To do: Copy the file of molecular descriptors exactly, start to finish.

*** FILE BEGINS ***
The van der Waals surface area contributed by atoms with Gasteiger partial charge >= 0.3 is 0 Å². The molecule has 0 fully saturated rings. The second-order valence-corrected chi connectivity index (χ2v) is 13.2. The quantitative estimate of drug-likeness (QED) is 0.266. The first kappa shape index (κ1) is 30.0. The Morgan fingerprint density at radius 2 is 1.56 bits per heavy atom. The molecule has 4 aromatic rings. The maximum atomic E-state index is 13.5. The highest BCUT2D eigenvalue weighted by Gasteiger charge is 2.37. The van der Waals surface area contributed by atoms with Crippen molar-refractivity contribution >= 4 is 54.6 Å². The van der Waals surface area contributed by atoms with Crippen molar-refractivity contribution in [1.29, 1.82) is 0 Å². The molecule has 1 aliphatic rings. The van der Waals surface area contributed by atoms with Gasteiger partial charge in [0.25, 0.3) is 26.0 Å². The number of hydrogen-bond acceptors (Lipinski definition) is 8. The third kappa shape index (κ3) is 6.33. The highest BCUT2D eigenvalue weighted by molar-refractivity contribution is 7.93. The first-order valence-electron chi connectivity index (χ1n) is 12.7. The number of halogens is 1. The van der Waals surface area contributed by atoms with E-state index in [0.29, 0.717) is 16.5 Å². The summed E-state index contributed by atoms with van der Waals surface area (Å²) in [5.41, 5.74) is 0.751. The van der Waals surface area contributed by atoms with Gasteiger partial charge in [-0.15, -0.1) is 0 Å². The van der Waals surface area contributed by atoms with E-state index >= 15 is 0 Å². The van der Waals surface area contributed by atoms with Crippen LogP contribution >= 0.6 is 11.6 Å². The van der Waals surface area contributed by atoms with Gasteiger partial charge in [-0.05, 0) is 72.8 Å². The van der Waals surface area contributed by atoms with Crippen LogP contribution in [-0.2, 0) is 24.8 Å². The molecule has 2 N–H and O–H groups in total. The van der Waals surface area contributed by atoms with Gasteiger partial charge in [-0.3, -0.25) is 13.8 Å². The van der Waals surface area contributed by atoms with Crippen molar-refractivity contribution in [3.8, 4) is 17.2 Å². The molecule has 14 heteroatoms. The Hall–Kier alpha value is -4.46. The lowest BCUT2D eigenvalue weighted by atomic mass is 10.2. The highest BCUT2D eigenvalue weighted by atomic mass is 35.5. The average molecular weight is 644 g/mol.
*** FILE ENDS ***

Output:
The van der Waals surface area contributed by atoms with Gasteiger partial charge >= 0.3 is 0 Å². The molecule has 0 fully saturated rings. The second-order valence-corrected chi connectivity index (χ2v) is 13.2. The quantitative estimate of drug-likeness (QED) is 0.266. The first kappa shape index (κ1) is 30.0. The Morgan fingerprint density at radius 2 is 1.56 bits per heavy atom. The molecule has 4 aromatic rings. The maximum atomic E-state index is 13.5. The highest BCUT2D eigenvalue weighted by Gasteiger charge is 2.37. The van der Waals surface area contributed by atoms with Crippen molar-refractivity contribution >= 4 is 54.6 Å². The van der Waals surface area contributed by atoms with Crippen molar-refractivity contribution in [1.29, 1.82) is 0 Å². The molecule has 1 aliphatic rings. The van der Waals surface area contributed by atoms with Gasteiger partial charge in [0.25, 0.3) is 26.0 Å². The number of hydrogen-bond acceptors (Lipinski definition) is 8. The third kappa shape index (κ3) is 6.33. The highest BCUT2D eigenvalue weighted by molar-refractivity contribution is 7.93. The first-order valence-electron chi connectivity index (χ1n) is 12.7. The number of halogens is 1. The van der Waals surface area contributed by atoms with E-state index in [0.29, 0.717) is 16.5 Å². The summed E-state index contributed by atoms with van der Waals surface area (Å²) in [5.41, 5.74) is 0.751. The van der Waals surface area contributed by atoms with Gasteiger partial charge in [-0.15, -0.1) is 0 Å². The van der Waals surface area contributed by atoms with E-state index >= 15 is 0 Å². The van der Waals surface area contributed by atoms with Crippen LogP contribution >= 0.6 is 11.6 Å². The van der Waals surface area contributed by atoms with Gasteiger partial charge in [-0.05, 0) is 72.8 Å². The van der Waals surface area contributed by atoms with Crippen LogP contribution in [-0.2, 0) is 24.8 Å². The molecule has 2 N–H and O–H groups in total. The van der Waals surface area contributed by atoms with Gasteiger partial charge in [-0.3, -0.25) is 13.8 Å². The van der Waals surface area contributed by atoms with Crippen molar-refractivity contribution in [3.8, 4) is 17.2 Å². The molecule has 14 heteroatoms. The Hall–Kier alpha value is -4.46. The lowest BCUT2D eigenvalue weighted by atomic mass is 10.2. The highest BCUT2D eigenvalue weighted by atomic mass is 35.5. The average molecular weight is 644 g/mol.